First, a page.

Scientists at NASA’s Goddard Space Flight Center generate groundwater and soil moisture drought indicators each week. They are based on terrestrial water storage observations derived from GRACE satellite data and integrated with other observations, using a sophisticated numerical model of land surface water and energy processes. You can see current results for the continental U.S. at the following link to the National Drought Mitigation Center (NMDC), University of Nebraska-Lincoln, website:
Drought indicator maps for 6 July 2015 are reproduced below for:
- Surface soil moisture
- Root zone soil moisture
- Shallow groundwater
The drought in the U.S. West looks most severe in the shallow groundwater map.
You can find information on the twin GRACE (Gravity Recovery and Climate Experiment) satellites at the following link:
A 7.8 magnitude earthquake occurred in the Gorkha region of Nepal on 29 April 2015. A ground displacement map based on data gathered from the Sentinel-1A satellite is shown below. In this image, yellow areas represent uplift and the blue areas represent subsidence.
Surface ruptures are places in the ground where the quake has cracked the rock all the way up to the surface. Preliminary satellite data indicate that the Nepal earthquake did not cause any new surface ruptures.
Interferometric analysis of before and after satellite data can be used to measure more subtle changes in the vertical height of the ground along the fault line. Preliminary results from an interferometric analysis by the European Space Agency (ESA), generated from satellite scans of Nepal from April 17 and 29, 2015, is shown in the following image.
Each fringe of color represents 2.8 cm of ground deformation. Areas immediately south of the fault line, like Kathmandu, sank more than a meter into the ground as a result of the quake. Directly north of the fault slip, further into the Himalayas, the ground was lifted up by about a half meter, indicated by the yellow in the first image, above.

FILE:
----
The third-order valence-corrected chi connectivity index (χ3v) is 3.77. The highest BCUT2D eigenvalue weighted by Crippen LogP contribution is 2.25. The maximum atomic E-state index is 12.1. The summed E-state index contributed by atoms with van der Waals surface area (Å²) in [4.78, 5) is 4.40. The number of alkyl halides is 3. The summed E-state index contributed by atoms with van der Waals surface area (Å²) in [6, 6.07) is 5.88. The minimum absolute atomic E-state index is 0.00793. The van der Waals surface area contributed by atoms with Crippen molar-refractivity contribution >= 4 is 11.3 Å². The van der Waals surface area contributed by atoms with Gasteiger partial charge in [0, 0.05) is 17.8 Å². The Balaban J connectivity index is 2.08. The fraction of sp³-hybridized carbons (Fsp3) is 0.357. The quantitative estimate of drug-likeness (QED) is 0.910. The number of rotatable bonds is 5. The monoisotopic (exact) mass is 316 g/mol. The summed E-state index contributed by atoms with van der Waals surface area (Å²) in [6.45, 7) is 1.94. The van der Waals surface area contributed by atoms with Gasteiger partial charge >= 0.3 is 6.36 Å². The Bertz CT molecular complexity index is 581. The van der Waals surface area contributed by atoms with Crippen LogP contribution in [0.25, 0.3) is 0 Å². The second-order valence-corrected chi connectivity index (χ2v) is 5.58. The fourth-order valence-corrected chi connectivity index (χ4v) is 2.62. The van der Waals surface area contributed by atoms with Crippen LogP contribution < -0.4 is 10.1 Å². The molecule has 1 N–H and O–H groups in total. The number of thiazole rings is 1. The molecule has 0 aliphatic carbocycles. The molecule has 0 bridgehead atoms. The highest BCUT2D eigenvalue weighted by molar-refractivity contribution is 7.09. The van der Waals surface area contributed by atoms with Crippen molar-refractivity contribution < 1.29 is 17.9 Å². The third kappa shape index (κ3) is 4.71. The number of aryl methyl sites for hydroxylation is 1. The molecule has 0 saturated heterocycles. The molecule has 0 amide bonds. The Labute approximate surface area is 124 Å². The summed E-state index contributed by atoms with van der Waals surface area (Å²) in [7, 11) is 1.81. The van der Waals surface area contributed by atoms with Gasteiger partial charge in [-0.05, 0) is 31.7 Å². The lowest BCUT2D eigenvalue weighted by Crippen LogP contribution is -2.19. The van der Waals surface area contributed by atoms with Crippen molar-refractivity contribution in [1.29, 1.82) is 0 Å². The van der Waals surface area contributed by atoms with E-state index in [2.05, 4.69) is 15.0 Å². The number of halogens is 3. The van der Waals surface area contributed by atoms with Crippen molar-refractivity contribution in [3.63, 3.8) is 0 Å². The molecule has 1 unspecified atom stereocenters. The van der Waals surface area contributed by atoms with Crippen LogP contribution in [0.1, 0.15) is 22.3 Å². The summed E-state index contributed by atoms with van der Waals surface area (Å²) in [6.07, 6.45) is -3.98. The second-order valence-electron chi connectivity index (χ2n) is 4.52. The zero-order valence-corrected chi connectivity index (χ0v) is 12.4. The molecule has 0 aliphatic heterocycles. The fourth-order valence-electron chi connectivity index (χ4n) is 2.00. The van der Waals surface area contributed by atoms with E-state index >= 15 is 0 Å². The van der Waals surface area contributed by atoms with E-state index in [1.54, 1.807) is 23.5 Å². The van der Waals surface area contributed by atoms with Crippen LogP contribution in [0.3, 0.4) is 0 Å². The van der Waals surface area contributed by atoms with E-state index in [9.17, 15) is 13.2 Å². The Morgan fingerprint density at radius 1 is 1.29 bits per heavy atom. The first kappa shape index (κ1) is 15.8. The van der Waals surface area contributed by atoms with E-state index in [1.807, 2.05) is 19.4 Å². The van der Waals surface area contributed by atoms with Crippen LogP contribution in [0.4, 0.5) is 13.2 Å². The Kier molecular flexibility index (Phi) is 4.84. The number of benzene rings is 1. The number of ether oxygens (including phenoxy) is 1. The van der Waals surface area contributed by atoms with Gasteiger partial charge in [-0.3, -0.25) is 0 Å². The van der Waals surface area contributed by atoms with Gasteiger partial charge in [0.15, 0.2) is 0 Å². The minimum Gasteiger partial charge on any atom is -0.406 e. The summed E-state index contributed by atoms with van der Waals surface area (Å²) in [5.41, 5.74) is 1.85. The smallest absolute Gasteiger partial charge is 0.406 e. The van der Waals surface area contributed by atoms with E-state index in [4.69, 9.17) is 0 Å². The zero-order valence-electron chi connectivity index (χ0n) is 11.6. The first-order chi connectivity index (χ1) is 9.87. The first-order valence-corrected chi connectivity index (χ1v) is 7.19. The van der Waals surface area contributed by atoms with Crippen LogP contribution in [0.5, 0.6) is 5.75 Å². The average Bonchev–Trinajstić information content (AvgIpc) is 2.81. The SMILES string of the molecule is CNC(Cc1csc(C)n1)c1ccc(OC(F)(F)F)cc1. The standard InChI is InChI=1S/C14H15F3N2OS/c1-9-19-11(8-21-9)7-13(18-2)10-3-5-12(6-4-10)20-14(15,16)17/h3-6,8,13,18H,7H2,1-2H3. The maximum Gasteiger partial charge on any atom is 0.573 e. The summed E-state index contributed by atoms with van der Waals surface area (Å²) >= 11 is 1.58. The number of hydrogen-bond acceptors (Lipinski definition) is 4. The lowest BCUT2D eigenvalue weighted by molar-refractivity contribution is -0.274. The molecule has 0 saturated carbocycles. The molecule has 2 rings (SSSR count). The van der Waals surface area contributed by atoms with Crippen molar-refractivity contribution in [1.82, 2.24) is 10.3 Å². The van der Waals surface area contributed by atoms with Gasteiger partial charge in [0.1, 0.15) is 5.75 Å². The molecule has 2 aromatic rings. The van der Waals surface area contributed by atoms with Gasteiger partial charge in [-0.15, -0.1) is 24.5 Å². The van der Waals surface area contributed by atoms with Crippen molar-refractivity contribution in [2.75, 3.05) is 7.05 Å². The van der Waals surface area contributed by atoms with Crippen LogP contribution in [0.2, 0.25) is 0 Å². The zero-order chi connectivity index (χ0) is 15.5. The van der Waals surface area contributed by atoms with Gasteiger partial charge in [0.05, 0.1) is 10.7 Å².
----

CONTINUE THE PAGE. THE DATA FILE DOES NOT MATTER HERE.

Imagine the difficulty of gathering such data from direct physical examination of the affected area.
Read the full article on the Nepal earthquake preliminary satellite data analysis at the following link:
Read a general article on the use of satellite data to map earthquakes at the following link:
According to satellite observations summarized in the following map, lightning occurs more often over land than over the oceans and more often closer to the equator.
The map above shows the average yearly counts of lightning flashes per square kilometer from 1995 to 2013. The map was created using data collected from 1998–2013 by the Lightning Imaging Sensor (LIS) on NASA’s Tropical Rainfall Measuring Mission satellite, and from 1995–2000 by the Optical Transient Detector (OTD) on the OrbView 1/Microlab satellite. Flashes above 38 degrees North were observed by OTD only, as the satellite flew to higher latitudes.
Areas with the fewest number of flashes each year are gray or purple; areas with the largest number of lightning flashes—as many as 150 per year per square kilometer—are bright pink. Be careful where you pitch your tent if you go on safari in central Africa.
Check out the story at the following link:
The Global Precipitation Measurement (GPM) Core Observatory – an initiative launched in 2014 as a collaboration between NASA and the Japan Aerospace Exploration Agency (JAXA) – acts as the standard to unify precipitation measurements from a network of 12 satellites. The result is NASA’s integrated multi-satellite retrievals for the GPM data product, called IMERG, which combines all of these data from 12 satellites into a single, seamless map. An example of this global map is shown below:
Check out the short article and watch a short video showing the synthesized global precipitation map in action at the following NASA link:
More details on GMP mission can be found at the following NASA website: